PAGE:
Building energy statistical modelling
Data science offers promising prospects for improving the energy efficiency of buildings. Thanks to the availability of smart meters and sensor networks, along with increasingly accessible algorithms for data processing and analysis, statistical models may be trained to predict the energy use of HVAC systems or the indoor conditions. These trained models and their predictions then lead to various inferences: assessing the real impact of energy conservation measures; identifying HVAC faults or physical properties of the envelope in order to provide incentive for retrofitting; minimizing energy consumption through model predictive control; detecting and diagnosing faults; etc.
The availability of measurements and computational power have given data mining methods an increasing popularity. The field of data analysis applied to building energy performance assessment however faces two main challenges to this day. Ironically, the first challenge is the abundance of data. Smart meters and building management systems deliver large amounts of information which can hide the few readings which are the most relevant to energy conservation. Automated monitoring and fault detection algorithms only do what they are told, and will hardly replace human intervention when it comes to understanding readings. The second challenge is the difficulty of data science. Without a principled methodology, it is very easy to draw erroneous conclusions, by incorrectly assuming that a model is properly trained. By lack of a background in statistics, building energy practitioners often lack the tools to ensure their inferences are correct.
Content of the book
The topic of this book is statistical modelling and inference applied to building energy performance assessment. It has two target audiences: building energy researchers and practitioners who need a gentle introduction to statistical modelling; statisticians who may be interested in applications to energy performance.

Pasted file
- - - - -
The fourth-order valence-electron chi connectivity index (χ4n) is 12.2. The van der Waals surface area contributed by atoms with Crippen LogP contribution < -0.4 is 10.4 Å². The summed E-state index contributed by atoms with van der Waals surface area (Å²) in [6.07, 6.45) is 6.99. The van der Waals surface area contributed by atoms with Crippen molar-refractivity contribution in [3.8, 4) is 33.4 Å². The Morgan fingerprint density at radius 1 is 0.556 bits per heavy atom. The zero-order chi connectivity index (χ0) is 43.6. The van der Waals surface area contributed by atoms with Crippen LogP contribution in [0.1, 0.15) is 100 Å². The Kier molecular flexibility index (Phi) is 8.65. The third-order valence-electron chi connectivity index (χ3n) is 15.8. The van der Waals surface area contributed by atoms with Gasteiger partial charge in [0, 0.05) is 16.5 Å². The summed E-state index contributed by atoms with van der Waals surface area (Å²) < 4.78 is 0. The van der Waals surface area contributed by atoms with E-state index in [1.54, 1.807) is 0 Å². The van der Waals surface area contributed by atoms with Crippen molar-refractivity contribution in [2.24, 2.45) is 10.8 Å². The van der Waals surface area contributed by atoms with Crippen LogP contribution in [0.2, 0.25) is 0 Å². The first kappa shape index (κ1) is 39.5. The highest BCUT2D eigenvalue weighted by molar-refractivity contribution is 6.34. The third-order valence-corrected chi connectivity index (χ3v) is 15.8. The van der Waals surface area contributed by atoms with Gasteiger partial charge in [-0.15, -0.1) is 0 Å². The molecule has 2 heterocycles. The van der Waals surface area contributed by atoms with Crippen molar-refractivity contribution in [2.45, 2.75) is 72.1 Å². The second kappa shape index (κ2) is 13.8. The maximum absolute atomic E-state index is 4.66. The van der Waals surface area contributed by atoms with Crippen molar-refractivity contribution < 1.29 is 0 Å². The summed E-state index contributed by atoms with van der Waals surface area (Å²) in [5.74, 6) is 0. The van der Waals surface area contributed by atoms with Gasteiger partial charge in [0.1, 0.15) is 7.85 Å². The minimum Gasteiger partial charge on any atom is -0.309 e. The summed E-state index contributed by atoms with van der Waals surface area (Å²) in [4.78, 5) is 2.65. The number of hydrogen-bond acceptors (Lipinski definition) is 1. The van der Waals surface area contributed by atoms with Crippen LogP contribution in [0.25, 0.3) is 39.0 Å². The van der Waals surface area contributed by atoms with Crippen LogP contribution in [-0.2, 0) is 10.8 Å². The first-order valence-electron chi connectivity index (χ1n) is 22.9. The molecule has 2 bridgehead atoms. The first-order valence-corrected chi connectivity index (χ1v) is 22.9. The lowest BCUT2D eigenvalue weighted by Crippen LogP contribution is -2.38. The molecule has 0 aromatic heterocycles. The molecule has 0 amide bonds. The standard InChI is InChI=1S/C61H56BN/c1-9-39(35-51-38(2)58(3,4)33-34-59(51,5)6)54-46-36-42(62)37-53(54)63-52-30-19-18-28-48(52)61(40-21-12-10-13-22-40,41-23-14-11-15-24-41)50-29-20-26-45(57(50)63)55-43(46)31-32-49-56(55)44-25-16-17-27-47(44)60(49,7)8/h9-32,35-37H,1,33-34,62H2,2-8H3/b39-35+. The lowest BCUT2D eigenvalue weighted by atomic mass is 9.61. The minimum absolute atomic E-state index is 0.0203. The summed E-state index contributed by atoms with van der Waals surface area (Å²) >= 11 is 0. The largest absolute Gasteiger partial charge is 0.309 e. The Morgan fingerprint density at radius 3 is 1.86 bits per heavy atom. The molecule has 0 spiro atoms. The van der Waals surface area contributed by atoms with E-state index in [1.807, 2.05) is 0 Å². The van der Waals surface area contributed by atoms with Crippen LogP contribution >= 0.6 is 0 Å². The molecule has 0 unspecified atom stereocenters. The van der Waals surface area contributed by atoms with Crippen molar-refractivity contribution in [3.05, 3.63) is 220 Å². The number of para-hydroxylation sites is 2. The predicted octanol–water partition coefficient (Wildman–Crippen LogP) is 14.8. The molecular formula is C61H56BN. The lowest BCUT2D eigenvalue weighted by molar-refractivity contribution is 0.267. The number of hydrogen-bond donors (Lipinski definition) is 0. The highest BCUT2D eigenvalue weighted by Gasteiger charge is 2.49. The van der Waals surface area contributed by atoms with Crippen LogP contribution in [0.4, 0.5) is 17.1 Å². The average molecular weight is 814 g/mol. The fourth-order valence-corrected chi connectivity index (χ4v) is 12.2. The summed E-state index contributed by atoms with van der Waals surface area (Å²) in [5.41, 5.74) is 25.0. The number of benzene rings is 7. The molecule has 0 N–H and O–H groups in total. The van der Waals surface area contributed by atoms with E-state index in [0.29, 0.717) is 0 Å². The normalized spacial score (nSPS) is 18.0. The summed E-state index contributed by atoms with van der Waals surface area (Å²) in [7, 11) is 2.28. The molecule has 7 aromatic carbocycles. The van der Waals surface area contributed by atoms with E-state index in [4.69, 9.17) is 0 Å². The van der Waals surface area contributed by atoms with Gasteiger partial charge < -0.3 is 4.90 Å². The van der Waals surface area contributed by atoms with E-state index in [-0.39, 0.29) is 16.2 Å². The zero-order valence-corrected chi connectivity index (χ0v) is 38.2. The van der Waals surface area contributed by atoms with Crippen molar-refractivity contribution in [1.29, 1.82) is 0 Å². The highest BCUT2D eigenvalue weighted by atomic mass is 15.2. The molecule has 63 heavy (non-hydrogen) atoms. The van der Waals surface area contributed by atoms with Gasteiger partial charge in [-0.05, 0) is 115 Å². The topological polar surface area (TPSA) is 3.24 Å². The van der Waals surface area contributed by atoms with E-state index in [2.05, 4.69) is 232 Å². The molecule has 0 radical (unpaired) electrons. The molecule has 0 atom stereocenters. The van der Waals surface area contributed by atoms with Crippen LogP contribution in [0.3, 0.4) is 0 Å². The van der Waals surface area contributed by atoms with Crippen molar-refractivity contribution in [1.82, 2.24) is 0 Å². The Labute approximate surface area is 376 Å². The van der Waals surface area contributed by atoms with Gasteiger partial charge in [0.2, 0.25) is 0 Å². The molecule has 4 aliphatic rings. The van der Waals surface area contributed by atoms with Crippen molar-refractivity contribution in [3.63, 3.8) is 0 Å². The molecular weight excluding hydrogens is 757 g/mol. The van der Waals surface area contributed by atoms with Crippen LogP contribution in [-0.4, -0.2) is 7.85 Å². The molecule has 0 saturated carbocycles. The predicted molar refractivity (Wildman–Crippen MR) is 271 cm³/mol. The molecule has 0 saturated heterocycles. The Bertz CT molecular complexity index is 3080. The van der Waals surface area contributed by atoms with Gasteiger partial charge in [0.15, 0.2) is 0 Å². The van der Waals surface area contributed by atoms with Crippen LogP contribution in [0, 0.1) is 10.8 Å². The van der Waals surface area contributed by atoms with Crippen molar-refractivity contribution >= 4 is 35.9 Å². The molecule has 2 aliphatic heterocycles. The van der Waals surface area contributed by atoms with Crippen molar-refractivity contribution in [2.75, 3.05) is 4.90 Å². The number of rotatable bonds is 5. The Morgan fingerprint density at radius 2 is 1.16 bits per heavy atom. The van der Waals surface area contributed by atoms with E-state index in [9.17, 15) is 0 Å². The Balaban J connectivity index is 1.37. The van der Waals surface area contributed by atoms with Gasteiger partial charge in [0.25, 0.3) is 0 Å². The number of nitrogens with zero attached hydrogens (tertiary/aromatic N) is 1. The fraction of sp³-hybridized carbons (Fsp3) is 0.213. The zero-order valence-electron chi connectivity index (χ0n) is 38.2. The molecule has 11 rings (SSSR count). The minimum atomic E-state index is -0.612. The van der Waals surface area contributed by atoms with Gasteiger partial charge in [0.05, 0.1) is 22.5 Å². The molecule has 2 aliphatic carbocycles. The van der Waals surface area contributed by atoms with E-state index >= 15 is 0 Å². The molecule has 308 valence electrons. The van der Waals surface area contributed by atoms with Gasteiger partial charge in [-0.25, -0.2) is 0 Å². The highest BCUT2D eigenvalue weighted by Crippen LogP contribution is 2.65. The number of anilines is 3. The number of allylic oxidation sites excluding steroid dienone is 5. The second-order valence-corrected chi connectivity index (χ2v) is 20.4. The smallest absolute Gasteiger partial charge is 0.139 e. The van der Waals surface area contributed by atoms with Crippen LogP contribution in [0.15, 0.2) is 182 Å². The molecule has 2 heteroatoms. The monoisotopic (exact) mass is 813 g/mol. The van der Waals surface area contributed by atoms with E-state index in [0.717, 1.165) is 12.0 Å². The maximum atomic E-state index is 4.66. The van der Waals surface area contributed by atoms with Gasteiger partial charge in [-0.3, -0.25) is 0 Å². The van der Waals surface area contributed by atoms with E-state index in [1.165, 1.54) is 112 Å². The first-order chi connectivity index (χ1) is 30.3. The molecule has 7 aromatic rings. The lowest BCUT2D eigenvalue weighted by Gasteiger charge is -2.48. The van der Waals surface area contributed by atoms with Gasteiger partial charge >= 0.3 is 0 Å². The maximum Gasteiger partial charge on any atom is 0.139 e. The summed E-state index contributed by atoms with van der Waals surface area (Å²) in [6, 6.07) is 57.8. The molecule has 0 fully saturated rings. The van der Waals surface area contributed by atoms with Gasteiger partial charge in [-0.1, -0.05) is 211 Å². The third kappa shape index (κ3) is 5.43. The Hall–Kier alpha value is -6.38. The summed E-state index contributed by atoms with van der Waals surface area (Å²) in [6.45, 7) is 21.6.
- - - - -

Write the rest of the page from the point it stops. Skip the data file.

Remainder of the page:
The first part of the book covers the motivation and theoretical background.
- Chap. 1 is an overview of the possibilities of data analysis applied to building energy performance assessment, and of the main categories and challenges of data analysis methods.
- Chap. 2 quickly describes building physics and how they can be formulated as statistical models.
- Chap. 3 will describe the main steps of a Bayesian workflow for statistical modelling and inference, which aims at making sure that models are well defined and trained for a given application.
Then, the rest of the book shows some applications. It is a series of R and Python notebooks classified into chapters, each focusing on a type of model. The notebooks are self-sufficient, either based on R or Python, and mention whether non-standard libraries or other software should be installed.
- Regression and mixture models
- Time series analysis
- State-space models for
- Gaussian Process models
The target of the book is that the basics of Bayesian data analysis are explained to building energy practitioners who don’t necessarily have a large background on statistics.
The book does not cover:
- Data acquisition and pre-processing, although a crucial step of data analysis, will not be explained in detail for each problem.
- Big data. The typical size of our data files is a few MB, up to a few GB for the largest sets. This is far from what computer scientists consider “big data”.
- Machine learning. Even when the target of a particular problem is prediction rather than inference of physical properties, our statistical models will always have some degree of physical interpretability.
- Classification. Most of the methods shown are variations of regression problems, as our models will almost always have quantitative responses. There are however strong links with classification problems, especially when it comes to identifying occupant presence and behaviour.
This book is written and maintained with bookdown.
I don’t believe there is an obvious winner in the war of “which language is better for data science”. An analyst may use more than one for a variety of reasons.
The first language used in this book is R. Not because of its performance, but because it offers a comfortable environment for data analysis: the elegance of the tidyverse is unmatched, and Rstudio is simply my favourite scientific IDE by a long shot.
Still, some tutorials are written in Python because I have more experience with it, and because it is the default language for most researchers in building energy performance. Python is always a safe choice for performance and versatility, and is currently very strong in machine learning (scikit-learn, TensorFlow, Keras, Pytorch, Pyro…)
Finally, I hope I’ll have time to switch the entire book to Julia soon, because people are saying that it’s the future.
The book is complete except for some of the tutorials on time series and Gaussian process models.
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